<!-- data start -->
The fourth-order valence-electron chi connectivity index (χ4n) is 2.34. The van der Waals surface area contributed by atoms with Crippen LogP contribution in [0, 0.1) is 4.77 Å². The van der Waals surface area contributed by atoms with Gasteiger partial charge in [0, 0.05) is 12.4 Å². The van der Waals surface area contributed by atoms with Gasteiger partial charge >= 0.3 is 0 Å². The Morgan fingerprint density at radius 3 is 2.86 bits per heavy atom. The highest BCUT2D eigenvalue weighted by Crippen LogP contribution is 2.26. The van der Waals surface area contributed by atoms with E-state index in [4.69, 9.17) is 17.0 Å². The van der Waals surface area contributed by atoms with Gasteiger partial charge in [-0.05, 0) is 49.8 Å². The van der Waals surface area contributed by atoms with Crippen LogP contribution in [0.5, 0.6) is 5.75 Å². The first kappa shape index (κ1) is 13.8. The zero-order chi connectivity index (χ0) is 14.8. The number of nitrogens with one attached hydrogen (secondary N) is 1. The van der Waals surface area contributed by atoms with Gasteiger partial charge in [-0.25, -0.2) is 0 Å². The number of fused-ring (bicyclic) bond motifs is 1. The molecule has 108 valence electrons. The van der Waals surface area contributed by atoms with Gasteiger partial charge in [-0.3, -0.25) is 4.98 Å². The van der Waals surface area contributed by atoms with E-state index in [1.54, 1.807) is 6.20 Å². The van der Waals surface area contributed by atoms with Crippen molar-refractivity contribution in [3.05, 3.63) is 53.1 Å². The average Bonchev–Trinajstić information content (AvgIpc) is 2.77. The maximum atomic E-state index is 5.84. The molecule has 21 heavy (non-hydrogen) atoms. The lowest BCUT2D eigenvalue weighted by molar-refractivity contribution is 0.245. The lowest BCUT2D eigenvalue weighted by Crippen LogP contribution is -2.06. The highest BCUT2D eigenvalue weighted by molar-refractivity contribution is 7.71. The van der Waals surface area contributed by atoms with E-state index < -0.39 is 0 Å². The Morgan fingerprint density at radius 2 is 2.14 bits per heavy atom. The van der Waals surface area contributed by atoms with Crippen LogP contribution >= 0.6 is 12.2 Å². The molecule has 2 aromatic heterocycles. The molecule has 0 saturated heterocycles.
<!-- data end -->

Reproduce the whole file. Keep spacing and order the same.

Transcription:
The fourth-order valence-electron chi connectivity index (χ4n) is 2.34. The van der Waals surface area contributed by atoms with Crippen LogP contribution in [0, 0.1) is 4.77 Å². The van der Waals surface area contributed by atoms with Gasteiger partial charge in [0, 0.05) is 12.4 Å². The van der Waals surface area contributed by atoms with Gasteiger partial charge >= 0.3 is 0 Å². The Morgan fingerprint density at radius 3 is 2.86 bits per heavy atom. The highest BCUT2D eigenvalue weighted by Crippen LogP contribution is 2.26. The van der Waals surface area contributed by atoms with E-state index in [4.69, 9.17) is 17.0 Å². The van der Waals surface area contributed by atoms with Gasteiger partial charge in [-0.05, 0) is 49.8 Å². The van der Waals surface area contributed by atoms with Crippen LogP contribution in [0.5, 0.6) is 5.75 Å². The first kappa shape index (κ1) is 13.8. The zero-order chi connectivity index (χ0) is 14.8. The number of nitrogens with one attached hydrogen (secondary N) is 1. The van der Waals surface area contributed by atoms with Gasteiger partial charge in [-0.25, -0.2) is 0 Å². The number of fused-ring (bicyclic) bond motifs is 1. The molecule has 108 valence electrons. The van der Waals surface area contributed by atoms with Gasteiger partial charge in [-0.3, -0.25) is 4.98 Å². The van der Waals surface area contributed by atoms with E-state index in [1.54, 1.807) is 6.20 Å². The van der Waals surface area contributed by atoms with Crippen molar-refractivity contribution in [3.05, 3.63) is 53.1 Å². The average Bonchev–Trinajstić information content (AvgIpc) is 2.77. The maximum atomic E-state index is 5.84. The molecule has 21 heavy (non-hydrogen) atoms. The lowest BCUT2D eigenvalue weighted by molar-refractivity contribution is 0.245. The lowest BCUT2D eigenvalue weighted by Crippen LogP contribution is -2.06. The highest BCUT2D eigenvalue weighted by molar-refractivity contribution is 7.71. The van der Waals surface area contributed by atoms with E-state index < -0.39 is 0 Å². The Morgan fingerprint density at radius 2 is 2.14 bits per heavy atom. The van der Waals surface area contributed by atoms with Crippen LogP contribution >= 0.6 is 12.2 Å². The molecule has 2 aromatic heterocycles. The molecule has 0 saturated heterocycles.